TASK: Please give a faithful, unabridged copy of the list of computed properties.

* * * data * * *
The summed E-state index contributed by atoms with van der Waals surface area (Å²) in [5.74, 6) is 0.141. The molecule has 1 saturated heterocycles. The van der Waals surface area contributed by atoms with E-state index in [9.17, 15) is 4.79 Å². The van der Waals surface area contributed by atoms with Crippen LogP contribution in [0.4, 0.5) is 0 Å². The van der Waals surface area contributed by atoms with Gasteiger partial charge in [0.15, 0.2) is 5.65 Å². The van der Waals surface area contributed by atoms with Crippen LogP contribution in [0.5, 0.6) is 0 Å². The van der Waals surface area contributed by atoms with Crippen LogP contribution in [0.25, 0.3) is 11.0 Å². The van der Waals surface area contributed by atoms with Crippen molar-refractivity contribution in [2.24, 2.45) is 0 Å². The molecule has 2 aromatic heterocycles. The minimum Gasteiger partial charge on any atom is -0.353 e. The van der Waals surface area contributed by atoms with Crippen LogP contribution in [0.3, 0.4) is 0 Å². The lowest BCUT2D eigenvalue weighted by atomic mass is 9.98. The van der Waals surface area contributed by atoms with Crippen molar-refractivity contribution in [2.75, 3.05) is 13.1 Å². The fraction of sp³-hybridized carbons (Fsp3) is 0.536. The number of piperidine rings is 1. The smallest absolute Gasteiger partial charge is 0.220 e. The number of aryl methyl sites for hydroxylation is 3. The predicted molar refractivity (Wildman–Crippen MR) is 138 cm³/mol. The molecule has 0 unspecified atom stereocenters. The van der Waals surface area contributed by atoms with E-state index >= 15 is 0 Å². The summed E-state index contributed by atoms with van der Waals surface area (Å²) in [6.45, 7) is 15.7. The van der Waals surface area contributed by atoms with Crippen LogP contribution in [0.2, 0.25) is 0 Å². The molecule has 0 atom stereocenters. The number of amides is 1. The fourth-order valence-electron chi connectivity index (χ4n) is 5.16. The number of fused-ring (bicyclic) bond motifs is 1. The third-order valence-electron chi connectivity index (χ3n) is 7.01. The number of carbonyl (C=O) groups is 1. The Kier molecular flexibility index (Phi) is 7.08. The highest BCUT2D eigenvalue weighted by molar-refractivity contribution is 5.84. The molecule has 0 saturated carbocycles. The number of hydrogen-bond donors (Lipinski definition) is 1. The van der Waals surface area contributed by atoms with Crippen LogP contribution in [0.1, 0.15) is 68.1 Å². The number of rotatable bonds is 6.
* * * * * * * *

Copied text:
The summed E-state index contributed by atoms with van der Waals surface area (Å²) in [5.74, 6) is 0.141. The molecule has 1 saturated heterocycles. The van der Waals surface area contributed by atoms with E-state index in [9.17, 15) is 4.79 Å². The van der Waals surface area contributed by atoms with Crippen LogP contribution in [0.4, 0.5) is 0 Å². The van der Waals surface area contributed by atoms with Gasteiger partial charge in [0.15, 0.2) is 5.65 Å². The van der Waals surface area contributed by atoms with Crippen LogP contribution in [0.5, 0.6) is 0 Å². The van der Waals surface area contributed by atoms with Crippen LogP contribution in [0.25, 0.3) is 11.0 Å². The van der Waals surface area contributed by atoms with Crippen molar-refractivity contribution in [2.24, 2.45) is 0 Å². The molecule has 2 aromatic heterocycles. The minimum Gasteiger partial charge on any atom is -0.353 e. The van der Waals surface area contributed by atoms with Crippen LogP contribution in [0.3, 0.4) is 0 Å². The lowest BCUT2D eigenvalue weighted by atomic mass is 9.98. The van der Waals surface area contributed by atoms with Crippen molar-refractivity contribution in [2.75, 3.05) is 13.1 Å². The fraction of sp³-hybridized carbons (Fsp3) is 0.536. The number of piperidine rings is 1. The smallest absolute Gasteiger partial charge is 0.220 e. The number of aryl methyl sites for hydroxylation is 3. The predicted molar refractivity (Wildman–Crippen MR) is 138 cm³/mol. The molecule has 0 unspecified atom stereocenters. The van der Waals surface area contributed by atoms with E-state index >= 15 is 0 Å². The summed E-state index contributed by atoms with van der Waals surface area (Å²) in [6.45, 7) is 15.7. The van der Waals surface area contributed by atoms with Crippen LogP contribution in [0.2, 0.25) is 0 Å². The molecule has 0 atom stereocenters. The number of amides is 1. The fourth-order valence-electron chi connectivity index (χ4n) is 5.16. The number of fused-ring (bicyclic) bond motifs is 1. The third-order valence-electron chi connectivity index (χ3n) is 7.01. The number of carbonyl (C=O) groups is 1. The Kier molecular flexibility index (Phi) is 7.08. The highest BCUT2D eigenvalue weighted by molar-refractivity contribution is 5.84. The molecule has 0 saturated carbocycles. The number of hydrogen-bond donors (Lipinski definition) is 1. The van der Waals surface area contributed by atoms with Crippen LogP contribution in [0.1, 0.15) is 68.1 Å². The number of rotatable bonds is 6.